7 Of Subaru’s Best-Ever Coupes

As far as automotive brands go, Subaru isn’t necessarily a brand you’d associate with the coupe body style:

Sedan (top) vs coupe (bottom)

However, over the years the Subaru has released some great coupe vehicles, some more memorable than others. 

In this list, I present seven of Subaru’s best-ever coupes.

I’m keen to hear your take as well; feel free to leave a comment with your suggestions, feedback, or other input. What is your favourite coupe from Subaru? 


I was actually spurred on to write this list on the back of my recent article about the WRX STI Type R coupe – the “baby 22B”.

The WRX STI Type R was a JDM-only coupe version of the GC8 WRX STI, produced from about 1997-2000 across V3/4/5/6.

Source: WhichCar.com.au (via auction listing)

Essentially, performance was the same as a top-spec sedan STI but buyers could enjoy sharp coupe looks (I believe the coupe body style is far more attractive for this generation of WRX) and also limited edition rareness.

Type R coupes could come fitted with all sorts of performance goodies such as a Driver Controlled Center Differential/DCCD.

If you’d like more information, then can read more in my full article on the WRX STI Type R

Prices of the Type R coupes have soared in recent years (as one of the rarer and more desirable limited-edition WRX models) so be prepared to pay a pretty penny.

If the Lotto numbers came in for me tomorrow, I’d be very tempted to pick up a nice, clean late-model example.


The XT badge is typically associated with high-performance versions of Subaru models such as the Outback and Forester. However, the original ‘XT’ and later XT6 was actually a standalone sports coupe that debuted in 1985 and ran until 1991 with a facelift in 1987. In some markets, the XT was also sold as the Alcyone and Vortex.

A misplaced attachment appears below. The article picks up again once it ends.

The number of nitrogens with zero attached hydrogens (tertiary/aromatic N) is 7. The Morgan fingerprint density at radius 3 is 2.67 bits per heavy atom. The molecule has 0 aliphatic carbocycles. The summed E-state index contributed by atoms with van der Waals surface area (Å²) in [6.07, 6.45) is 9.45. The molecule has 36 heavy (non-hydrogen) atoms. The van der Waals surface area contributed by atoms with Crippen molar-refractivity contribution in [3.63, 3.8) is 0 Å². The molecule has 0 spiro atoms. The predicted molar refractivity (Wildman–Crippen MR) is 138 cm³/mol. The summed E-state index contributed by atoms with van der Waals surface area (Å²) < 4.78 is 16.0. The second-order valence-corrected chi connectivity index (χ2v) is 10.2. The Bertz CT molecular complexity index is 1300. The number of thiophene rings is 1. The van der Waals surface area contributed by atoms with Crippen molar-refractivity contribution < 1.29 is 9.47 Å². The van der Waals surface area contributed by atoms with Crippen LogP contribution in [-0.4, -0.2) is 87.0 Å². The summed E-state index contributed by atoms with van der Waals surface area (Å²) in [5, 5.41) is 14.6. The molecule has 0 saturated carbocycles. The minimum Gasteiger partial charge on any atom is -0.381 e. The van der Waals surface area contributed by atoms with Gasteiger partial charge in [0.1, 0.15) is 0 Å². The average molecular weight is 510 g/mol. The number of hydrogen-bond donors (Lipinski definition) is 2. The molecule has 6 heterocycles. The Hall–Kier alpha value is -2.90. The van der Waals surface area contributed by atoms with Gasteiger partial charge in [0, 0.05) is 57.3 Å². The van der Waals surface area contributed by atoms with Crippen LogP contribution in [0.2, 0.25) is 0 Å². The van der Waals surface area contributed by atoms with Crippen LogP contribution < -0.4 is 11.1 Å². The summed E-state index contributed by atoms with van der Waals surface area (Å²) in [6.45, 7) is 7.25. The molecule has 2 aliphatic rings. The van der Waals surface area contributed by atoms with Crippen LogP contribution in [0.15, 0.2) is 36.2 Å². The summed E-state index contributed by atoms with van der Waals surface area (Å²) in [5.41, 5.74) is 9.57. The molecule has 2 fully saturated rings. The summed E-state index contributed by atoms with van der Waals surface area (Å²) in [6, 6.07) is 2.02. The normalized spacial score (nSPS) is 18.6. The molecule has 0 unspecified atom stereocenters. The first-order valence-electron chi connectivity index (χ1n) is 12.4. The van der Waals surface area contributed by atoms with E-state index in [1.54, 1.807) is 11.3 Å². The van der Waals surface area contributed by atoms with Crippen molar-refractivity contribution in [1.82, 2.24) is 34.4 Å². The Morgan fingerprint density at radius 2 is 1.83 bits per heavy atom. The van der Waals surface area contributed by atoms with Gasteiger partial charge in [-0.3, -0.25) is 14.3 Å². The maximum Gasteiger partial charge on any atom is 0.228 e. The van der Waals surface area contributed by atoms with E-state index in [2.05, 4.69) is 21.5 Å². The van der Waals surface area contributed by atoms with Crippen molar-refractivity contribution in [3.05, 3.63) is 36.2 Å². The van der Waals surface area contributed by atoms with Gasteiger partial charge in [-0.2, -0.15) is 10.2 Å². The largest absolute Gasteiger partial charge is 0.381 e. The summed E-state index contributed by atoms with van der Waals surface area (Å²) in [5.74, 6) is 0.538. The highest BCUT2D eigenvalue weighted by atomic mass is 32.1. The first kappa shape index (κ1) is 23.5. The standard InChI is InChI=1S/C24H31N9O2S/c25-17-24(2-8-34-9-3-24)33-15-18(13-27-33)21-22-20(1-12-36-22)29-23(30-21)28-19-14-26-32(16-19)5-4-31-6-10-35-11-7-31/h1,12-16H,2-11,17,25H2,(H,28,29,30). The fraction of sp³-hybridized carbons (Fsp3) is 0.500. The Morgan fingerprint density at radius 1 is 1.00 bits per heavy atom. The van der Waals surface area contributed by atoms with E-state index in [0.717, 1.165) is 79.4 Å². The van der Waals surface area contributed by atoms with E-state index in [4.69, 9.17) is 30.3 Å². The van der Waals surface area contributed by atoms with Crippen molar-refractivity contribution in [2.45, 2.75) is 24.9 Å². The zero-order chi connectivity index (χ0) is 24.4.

Prior to the facelift, the XT was available with either a 1.8 NA or 1.8 turbo engine, with the turbo variant producing up to 140 horsepower depending on the market. Despite being front-wheel drive and predating Subaru’s range-wide AWD push, the turbo models had a switch button on the gear selector that could activate part-time four-wheel drive.

After 1987, the turbocharged engine was dropped, and buyers seeking a sportier drive could choose a 2.6 boxer six-cylinder engine that produced 145 horsepower. However, most reviewers believe that the earlier turbocharged model is the preferable option (particularly if you fancy the idea of modifying for more power). 

Although the XT’s styling may remind some of the AW11 MR2, the boxy lines and unique dash make it stand out in the way that only a 1980s car can look.

While it may not be considered potent by today’s standards, the XT was a sophisticated piece of machinery with a host of clever technology and offered an enjoyable driving experience for its owners. 

Alcyone SVX

The Subaru Alcyone SVX was a grand tourer produced by Subaru from 1991 to 1996. It was a departure from Subaru’s more utilitarian models, and was designed to compete with other high-end sports cars of the time.

One of the most distinctive features of the SVX was its futuristic design, by the legendary Giorgetto Giugiaro. The car featured a unique window-within-a-window design, which was intended to reduce wind noise and improve visibility. The exterior also featured sleek, aerodynamic lines, with a long hood and short rear deck.